Aston Martin has been in the news lately, partly due to some of the amazing machinery it outed but also because of its financial woes. In January, we reported that a consortium led by Canadian billionaire Lawrence Stroll, came to Aston’s rescue with a lifeline offer.
A rights issue has raised £536 million (AU$1.083 billion) with a further £150 million (AU$303 million) available to the company, according to a report by Autocar. This cash injection will help the financially stricken automaker to put their new DBX SUV into production. However, the global Covid-19 pandemic has forced the company to shutter its St. Athan factory in Wales. Customer cars are still slated for delivery later this year, pending the continuation of the supply chain.
Given the criticality of its financial position, the next 12 months are going to be make or break for the Gaydon-based maker. The fate of the company lies in the DBX’s sales performance. Just as the Cayenne revived Porsche’s fortune at the start of the millennium, such is the expectation Aston has for its maiden SUV.
The company says its order book “remains significant,” including over 2,000 commitments for the DBX. The company is banking hard on the AU$357,000 DBX selling in higher volumes than the stylish sports cars made famous in the James Bond movies and sway potential customers away from the Range Rover Sport SVR, Bentley Bentayga and Lamborghini Urus.
Given the cash injection and the green light for the DBX, Aston Martin then warned in statement saying: "Taking into account the proceeds of the capital raise, the Company is of the opinion that the Group does not have sufficient working capital to meet its requirements for 12 months following the publication of the Original Prospectus."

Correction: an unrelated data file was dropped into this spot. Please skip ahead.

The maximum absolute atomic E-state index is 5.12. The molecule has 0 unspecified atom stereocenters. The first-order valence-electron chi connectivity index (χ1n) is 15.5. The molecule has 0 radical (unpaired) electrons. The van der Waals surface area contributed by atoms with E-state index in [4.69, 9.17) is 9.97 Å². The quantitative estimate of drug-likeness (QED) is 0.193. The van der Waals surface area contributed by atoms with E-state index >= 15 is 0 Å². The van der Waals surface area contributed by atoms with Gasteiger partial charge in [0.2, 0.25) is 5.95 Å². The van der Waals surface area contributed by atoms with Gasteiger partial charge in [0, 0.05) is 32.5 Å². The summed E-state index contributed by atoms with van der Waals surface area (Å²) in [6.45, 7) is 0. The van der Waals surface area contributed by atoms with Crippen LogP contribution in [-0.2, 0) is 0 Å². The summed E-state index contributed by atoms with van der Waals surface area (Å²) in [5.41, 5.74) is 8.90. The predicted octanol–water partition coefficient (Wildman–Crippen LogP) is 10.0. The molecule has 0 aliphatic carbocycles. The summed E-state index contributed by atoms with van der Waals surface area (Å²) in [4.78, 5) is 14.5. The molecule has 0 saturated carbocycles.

That’s is quite the warning. However, given the shadow of uncertainty cast by the global epidemic, Aston’s future could be at real risk. As it stands, Aston’s share prices haven’t been performing as expected. In late January, with Stroll’s investment, share prices were as high as £4.98 (AU$10.07).
Sadly, it’s gone downhill ever since the market started reacting to the coronavirus epidemic, with share prices dipping as low as £1.20 (AU$2.43). Share prices have ricocheted under the £2 (AU$4.04) mark since and has since been rising gently but marginally. This essentially means that the value of Stroll’s holdings has been halved. Bummer.
As a result of the cash shortage, most of Aston’s ambitious plans such as the battery-electric Rapide E, have either been canned or pushed back. With the Canadian as chairperson, the Valkyrie hypercar program was confirmed for this year, while the Rapide E was canned and the Lagonda project pushed back to 2025.
The gloomy financial situation, not just at Aston Martin but also globally, casts a shadow on Stroll’s Formula One plans as well, we imagine. Not many details abound on the company’s plans to enter Formula One, but it is expected to be a rebranding exercise. Stroll’s Racing Point team will become a works team bearing the Aston Martin name. Further, Aston's title sponsorship of Red Bull Racing ends this year, although the two remain committed in bringing the Valkyrie to production.
As for Aston Martin’s current financial predicament, only time will tell, we reckon. More than just Aston Martin is struggling amidst this climate of uncertainty. Watch this space as we bring you more updates.